December 12, 2015

Webinject Analysis:

2 min. read
By Elman Reyes


Webinject attacks modify webpages to allow fraudsters to collect credentials, or act more directly against user accounts. The script injection serves as a good example of how these attacks are conducted, detected, and ultimately stopped.

A Trojan is a piece of malware that appears to the user to perform a desirable function, but actually steals information or harms the system (perhaps in addition to the expected function). Trojans employ two main techniques to steal users' credentials or initiate money transfers on their behalf: modifying the website's client-side web page, or sniffing the browser's activity for information that is sent to different banks before the packets are encrypted by SSL.

Recently several e-banking Trojans (Zeus, Cridex, and Citadel, for instance) have used script injection techniques to modify the original web page. The modification may enable the attacker to perform money transactions using victims' credentials. This may be perpetrated by a Trojan injecting a malicious JavaScript code to the client's browser, once the client is connected to the website. The injected code performs different functions, including attempting a money transfer from the client's account, gaining control on mobile devices, and much more. To maintain the information sent by the Trojans, attackers have developed different types of command and control (C&C) systems that enable them to grab and manage the injected code and its functions These systems are usually PHP-based systems accompanied by a SQL database.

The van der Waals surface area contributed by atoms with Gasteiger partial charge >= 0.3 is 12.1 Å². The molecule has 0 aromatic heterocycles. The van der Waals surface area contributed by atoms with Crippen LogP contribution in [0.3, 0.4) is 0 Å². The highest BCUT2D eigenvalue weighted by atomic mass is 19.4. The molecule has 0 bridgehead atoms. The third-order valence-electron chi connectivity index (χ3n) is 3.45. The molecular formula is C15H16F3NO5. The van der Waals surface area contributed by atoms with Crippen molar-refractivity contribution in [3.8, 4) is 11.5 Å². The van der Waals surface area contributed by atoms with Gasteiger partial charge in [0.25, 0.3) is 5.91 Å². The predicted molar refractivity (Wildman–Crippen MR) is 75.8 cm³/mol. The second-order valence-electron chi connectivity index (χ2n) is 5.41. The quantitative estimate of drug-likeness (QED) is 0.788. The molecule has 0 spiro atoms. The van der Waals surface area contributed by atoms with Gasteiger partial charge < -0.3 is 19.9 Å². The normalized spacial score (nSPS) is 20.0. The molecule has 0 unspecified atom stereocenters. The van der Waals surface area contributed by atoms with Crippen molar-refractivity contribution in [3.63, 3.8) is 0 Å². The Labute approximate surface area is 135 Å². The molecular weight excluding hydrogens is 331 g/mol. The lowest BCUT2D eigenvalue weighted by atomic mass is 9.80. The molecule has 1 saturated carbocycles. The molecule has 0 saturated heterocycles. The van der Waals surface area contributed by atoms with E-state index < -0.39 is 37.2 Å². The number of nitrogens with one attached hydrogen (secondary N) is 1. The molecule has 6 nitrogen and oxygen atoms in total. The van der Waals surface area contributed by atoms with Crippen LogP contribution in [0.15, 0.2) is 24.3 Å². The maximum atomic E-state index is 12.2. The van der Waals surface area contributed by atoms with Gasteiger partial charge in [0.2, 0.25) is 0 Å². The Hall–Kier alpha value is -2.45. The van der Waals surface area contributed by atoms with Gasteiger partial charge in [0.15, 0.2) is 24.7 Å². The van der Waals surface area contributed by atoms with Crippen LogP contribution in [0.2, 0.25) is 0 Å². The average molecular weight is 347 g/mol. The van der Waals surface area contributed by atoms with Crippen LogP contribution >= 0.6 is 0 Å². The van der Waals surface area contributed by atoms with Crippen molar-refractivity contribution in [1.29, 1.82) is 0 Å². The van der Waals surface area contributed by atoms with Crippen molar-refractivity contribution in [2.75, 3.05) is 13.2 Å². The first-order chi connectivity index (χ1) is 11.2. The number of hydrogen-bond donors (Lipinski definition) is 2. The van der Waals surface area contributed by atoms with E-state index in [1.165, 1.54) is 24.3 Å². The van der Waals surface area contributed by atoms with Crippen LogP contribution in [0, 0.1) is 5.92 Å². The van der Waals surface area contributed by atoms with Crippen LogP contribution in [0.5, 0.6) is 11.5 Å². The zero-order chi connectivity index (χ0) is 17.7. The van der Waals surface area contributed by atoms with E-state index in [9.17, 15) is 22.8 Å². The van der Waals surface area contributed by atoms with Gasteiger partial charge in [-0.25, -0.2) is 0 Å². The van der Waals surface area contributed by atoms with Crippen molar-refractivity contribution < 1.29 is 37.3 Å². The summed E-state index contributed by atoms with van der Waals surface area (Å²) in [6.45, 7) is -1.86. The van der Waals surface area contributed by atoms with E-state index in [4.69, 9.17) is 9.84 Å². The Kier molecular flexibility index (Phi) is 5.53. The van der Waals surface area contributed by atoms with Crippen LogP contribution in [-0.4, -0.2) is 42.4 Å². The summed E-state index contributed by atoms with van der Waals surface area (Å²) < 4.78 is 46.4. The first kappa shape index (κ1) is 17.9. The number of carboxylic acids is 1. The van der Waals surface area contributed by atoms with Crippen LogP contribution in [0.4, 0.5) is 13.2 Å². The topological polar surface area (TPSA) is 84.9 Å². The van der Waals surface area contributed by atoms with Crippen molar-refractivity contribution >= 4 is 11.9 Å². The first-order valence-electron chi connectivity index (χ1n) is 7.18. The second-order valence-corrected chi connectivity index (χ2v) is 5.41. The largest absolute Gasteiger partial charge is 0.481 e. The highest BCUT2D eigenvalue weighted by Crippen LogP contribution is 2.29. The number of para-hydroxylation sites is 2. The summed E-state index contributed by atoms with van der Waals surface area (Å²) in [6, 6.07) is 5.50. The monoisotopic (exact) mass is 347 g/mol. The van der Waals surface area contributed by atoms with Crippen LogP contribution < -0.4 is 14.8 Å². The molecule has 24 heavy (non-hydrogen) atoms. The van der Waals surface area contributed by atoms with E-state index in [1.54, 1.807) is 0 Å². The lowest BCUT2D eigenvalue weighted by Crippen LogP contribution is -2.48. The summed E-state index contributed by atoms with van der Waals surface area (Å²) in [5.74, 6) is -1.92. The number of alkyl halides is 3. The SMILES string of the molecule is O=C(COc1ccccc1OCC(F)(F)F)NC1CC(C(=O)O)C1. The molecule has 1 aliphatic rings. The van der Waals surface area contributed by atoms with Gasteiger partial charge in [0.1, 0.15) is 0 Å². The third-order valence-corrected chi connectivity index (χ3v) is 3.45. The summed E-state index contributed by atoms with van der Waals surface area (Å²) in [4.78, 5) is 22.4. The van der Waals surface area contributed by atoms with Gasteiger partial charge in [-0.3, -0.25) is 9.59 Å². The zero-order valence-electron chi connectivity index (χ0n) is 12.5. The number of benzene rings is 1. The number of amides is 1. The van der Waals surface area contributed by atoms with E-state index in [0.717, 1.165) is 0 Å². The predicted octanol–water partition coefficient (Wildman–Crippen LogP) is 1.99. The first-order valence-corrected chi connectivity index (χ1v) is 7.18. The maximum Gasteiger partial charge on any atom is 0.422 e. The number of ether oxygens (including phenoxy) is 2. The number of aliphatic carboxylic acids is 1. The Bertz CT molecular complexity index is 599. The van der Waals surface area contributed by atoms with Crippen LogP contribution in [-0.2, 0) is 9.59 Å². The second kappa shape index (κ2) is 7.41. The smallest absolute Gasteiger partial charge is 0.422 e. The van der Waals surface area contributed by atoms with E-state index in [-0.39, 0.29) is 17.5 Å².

For the example, the malware on an infected machine establishes a few variables before the injection takes place, the most substantial of which are:

  • fAkEbotid.
  • fAkEbotname.

This initial prompt for the webinject asks for various pieces of credit card information. Note that all communication and resources (such as images and scripts) used by this attack are injected from the same domain name.

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